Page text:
Red Hat Responds to ZombieLoad v2 Security Vulnerabilities Affecting Intel CPUs

Tuesday 12th of November 2019 09:30:00 PM
Red Hat informes Softpedia today on a series of three new security vulnerabilities affecting the Intel CPU microarchitecture, but which have been already patched in the Linux kernel.

The three new security vulnerabilities are CVE-2018-12207 (Machine Check Error on Page Size Change), CVE-2019-11135 (TSX Asynchronous Abort), as well as CVE-2019-0155 and CVE-2019-0154 (i915 graphics driver-related vulnerabilities). These are marked by Red Hat Security team as having an important and moderate security impact, which could allow attacker to gain read access to sensitive data, and which affects all supported Red Hat Enterprise Linux systems.

"Red Hat is aware of a microarchitectural (hardware) implementation issue that could allow an unprivileged local attacker ... (read more)

Volla Phone Promises to Support Ubuntu Touch, Gets Kickstarter Campaign

Tuesday 12th of November 2019 08:25:00 PM
UBports, the creators and maintainers of the Ubuntu Touch mobile operating system, inform us today about an upcoming mobile device called Volla Phone that might be capable of running the Linux-based operating system.

Founded by Dr. Jörg Wurzer, an experienced entrepreneur with more than 20 years of experience in research and development in user experience, machine learning, natural language processing, artificial intelligence, and product management, Volla Phone promises to be a privacy-focused mobile phone powered by a free and open source operating system.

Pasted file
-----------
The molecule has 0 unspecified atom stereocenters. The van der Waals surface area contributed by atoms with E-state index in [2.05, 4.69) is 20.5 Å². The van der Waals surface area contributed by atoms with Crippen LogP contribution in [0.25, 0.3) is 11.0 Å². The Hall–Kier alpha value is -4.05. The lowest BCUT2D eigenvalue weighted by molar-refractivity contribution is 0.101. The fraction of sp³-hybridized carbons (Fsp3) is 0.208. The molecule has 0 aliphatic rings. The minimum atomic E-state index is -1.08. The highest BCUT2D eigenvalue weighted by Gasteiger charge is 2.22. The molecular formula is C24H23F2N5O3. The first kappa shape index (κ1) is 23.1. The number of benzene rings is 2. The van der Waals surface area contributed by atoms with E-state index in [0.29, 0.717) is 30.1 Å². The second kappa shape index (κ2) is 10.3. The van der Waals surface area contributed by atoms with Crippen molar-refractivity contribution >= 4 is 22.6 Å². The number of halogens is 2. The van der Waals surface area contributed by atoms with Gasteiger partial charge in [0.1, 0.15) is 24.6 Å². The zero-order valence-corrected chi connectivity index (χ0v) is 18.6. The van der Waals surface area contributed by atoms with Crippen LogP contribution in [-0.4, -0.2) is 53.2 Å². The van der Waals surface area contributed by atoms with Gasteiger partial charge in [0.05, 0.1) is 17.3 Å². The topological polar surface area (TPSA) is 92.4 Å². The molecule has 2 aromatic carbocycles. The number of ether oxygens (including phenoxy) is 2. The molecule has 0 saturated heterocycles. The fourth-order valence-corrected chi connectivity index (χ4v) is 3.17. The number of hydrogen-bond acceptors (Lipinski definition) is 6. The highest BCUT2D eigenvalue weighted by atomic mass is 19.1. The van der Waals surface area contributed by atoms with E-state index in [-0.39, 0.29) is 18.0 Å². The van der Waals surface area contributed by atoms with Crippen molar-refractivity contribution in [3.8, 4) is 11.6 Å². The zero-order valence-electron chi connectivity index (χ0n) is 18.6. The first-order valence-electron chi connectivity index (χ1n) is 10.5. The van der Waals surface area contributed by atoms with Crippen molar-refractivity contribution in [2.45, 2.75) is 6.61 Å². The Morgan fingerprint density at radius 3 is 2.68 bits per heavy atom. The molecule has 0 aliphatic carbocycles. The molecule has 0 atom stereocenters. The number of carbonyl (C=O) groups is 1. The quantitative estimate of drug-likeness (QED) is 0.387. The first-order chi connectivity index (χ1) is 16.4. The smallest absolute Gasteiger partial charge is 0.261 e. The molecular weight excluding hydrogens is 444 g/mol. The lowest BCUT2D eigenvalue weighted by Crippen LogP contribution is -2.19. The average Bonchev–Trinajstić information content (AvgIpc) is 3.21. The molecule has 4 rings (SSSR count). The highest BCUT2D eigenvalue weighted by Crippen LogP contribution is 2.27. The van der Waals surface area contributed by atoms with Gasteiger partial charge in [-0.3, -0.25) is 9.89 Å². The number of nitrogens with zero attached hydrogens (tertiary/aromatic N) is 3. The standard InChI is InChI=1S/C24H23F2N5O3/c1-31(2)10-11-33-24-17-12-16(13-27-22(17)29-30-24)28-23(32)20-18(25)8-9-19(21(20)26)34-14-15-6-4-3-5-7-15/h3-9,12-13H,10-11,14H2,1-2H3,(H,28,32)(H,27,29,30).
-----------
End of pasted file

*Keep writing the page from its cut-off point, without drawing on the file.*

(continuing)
At its heart, the Volla Phone device will use Nemo Mobile, an OS based on the Android Open Source Project (AOSP) promising increased security and privacy features, as well as simplicity for the everyday user. For developers, Volla Phone also promises to support an alternative, free, and open-source operation system like read more)

Here's KDE Plasma Mobile Running on the PinePhone Open Source Linux Smartphone

Tuesday 12th of November 2019 06:11:00 PM
The PinePhone is almost here and it looks like it already supports KDE's Plasma Mobile-based operating system for phones.

KDE developer Bhushan Shah posted today on Twitter a photo of his PinePhone open source Linux-powered smartphone from PINE64 running the latest KDE Plasma Mobile, which is mostly an open-source user interface designed for small screens, like those on phones and tablets.